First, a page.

THIS week’s object is an eye-catching example of British pop art and an item that has a strange circular connection to Wiltshire and Swindon Museum.

The print, by celebrated pop artist Nick Monro, is part of a significant recent gift to the museum. An anonymous donor donated 50 drawings and paintings in appreciation of the services of Meryl Ainslie MA to the arts. Ainslie, who is a founder of the Rabley Drawing Centre near Marlborough, worked at the Swindon School of Art between 1993 and 2004 and was instrumental in developing the higher education programme in fine drawing, as well as inspiring a generation of young artists.

Monro’s 1971 work Igloos features among the gift. Its simple lines and bold structure typify the confidence that the pop artists who followed in Andy Warhol’s wake demonstrated. Monro himself worked under the radar for much of pop art’s 70s heyday and it was only in retrospective exhibitions 20 years later that his talent was given wider appreciation.

Like Ainslie, he also taught at Swindon School of Art although his stint there was between 1961 and 1968, sandwiched between two spells at Chelsea School of Art, first as a student and later as a teacher.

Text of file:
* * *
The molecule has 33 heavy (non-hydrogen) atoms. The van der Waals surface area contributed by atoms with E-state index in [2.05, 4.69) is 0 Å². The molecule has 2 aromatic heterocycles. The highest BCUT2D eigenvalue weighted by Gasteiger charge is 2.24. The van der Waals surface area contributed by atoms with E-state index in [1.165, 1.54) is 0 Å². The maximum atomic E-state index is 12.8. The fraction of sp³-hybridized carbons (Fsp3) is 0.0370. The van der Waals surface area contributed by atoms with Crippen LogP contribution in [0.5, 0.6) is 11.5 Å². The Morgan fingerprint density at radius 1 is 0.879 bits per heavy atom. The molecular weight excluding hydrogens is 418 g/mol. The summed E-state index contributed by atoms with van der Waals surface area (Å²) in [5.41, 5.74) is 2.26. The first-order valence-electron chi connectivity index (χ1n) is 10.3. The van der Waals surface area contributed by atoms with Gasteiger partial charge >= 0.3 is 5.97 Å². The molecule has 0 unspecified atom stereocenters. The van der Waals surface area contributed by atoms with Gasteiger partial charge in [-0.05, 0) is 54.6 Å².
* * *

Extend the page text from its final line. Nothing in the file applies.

In 1979 he moved to a studio at Hopgrass Farm in Hungerford, by which time his commissions had moved on from painting to fibreglass statues. Among his creations was a giant statue of King Kong, commissioned by the Peter Stuyvesant Foundation for an exhibition at Birmingham’s Bull Ring.

It met with instant dislike from the good people of Birmingham and was bought by a car firm, which immediately changed its name to the King Kong Car Co. This did not improve the firm’s fortunes and King Kong ended up painted pink and gracing a market in Edinburgh.

Another of Monro’s works was a flock of 40 fibre glass sheep, which was last seen in Germany.

He also created statues of British entertainment icons for various exhibitions, including sand dance legends Wilson, Kepple and Betty, Max Wall and Morecambe and Wise.

The other Monro connection to Swindon and Wiltshire comes through his late step-father, the naturalist and children’s TV icon Johnny Morris.

Monro’s mother Eileen married Johnny Morris and they eventually lived in a converted barn near Hopgrass Farm in Hungerford. To complete the circle, Morris had once worked as an estate manager for one Jimmy Bomford. Bomford, who had made his money on the stock exchange, saw the need for food after the Second World War and decide to farm on an estate in Aldbourne. He knew nothing about farming but met Morris and hired him.

Bomford later gave 21 works of art to the museum, which set the tone for the highly regarded British modern art collection we in Swindon have today.

There is a sad twist in the tale though, as in later life Morris fell out with Monro and his brother. When he died he left his home and his money to fellow Animal Magic presenter Terry Nutkins, cutting his two setpsons and their families out of the will altogether. They tried and failed to challenge it in court.